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Day 2 (9/6) - Day 5 (9/9): I spent most of this time working to set up my Spanish bank account and cell phone, apartment hunting, and meeting with new Fulbrighters as they trickled into Madrid.

Last Saturday (9/8), was the most notable. In the morning, I went to visit yet ANOTHER apartment. I was feeling increasingly panicked with every unsuccessful apartment visit. However, this one was different. Mario, the landlord who I was in contact with, was very excited to have me visit. Despite, showing up in front of the incorrect building, awkwardly shaking his hand instead of giving besos, or the double kiss-kiss, and staring at him blankly after listening to a particularly lengthy statement in quick Spanish, him and his partner called me back expressing how excited they would be to have me as a tenant. They were able to get me a room with a balcony. My room is cozy and I absolutely love it!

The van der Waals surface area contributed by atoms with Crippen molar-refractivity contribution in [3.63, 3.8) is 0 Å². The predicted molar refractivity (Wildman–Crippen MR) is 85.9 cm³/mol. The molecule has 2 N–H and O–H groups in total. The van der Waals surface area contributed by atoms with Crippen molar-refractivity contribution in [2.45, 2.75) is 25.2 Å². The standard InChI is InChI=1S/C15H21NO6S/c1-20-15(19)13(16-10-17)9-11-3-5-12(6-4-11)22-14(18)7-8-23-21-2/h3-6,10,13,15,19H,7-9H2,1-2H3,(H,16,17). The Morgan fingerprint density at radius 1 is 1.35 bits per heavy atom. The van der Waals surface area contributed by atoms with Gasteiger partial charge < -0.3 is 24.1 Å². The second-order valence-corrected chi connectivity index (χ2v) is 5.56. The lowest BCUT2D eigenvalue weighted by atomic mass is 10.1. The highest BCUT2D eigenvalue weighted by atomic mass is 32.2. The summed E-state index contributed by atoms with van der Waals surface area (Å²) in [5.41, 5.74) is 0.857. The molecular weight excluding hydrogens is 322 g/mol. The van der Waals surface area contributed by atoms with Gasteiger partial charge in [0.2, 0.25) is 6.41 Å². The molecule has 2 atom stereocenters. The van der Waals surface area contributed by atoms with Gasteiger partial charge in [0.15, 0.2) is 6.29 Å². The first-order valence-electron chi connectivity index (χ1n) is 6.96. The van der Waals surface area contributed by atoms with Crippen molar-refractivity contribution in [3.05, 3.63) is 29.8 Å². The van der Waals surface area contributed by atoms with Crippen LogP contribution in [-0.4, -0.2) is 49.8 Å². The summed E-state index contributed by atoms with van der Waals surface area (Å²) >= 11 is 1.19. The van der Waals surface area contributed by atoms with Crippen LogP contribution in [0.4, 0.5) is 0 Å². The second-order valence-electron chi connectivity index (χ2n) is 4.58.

Later that same day, we had an informal gathering with Fulbright mentors at a La Pasa Gin Bar in the upbeat neighborhood of Malasaña. The owner of the bar LOVES Fulbrighters. This being said, if you ever find yourself in Malasaña, go ahead and name drop me. 

Signed with a :) ,

Stephanie

 
 

SEPT' 18

13

Fulbright Research Cohort 2018-19

 

This week was my Fulbright Orientation. It was incredible to meet and mingle with scholars from across the United States. I heard so many unique stories and perspectives, all with the common denominator of having the honor to serve as cultural ambassadors of the U.S.!

 

June

 
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JUN' 18

22

 

Dear Anyone Who Has Waited in Line at the DMV,

We all know that waiting at the DMV is boring, sometimes stressful, but thankfully, most of our DMVs are within an hour drive from us. So if, for example, we forgot an important document, it would be a mild inconvenience to travel back home to return at a later time. 

Unfortunately, my "DMV" was the Spanish Consulate in NYC-- a solid 8 hour Megabus ride away.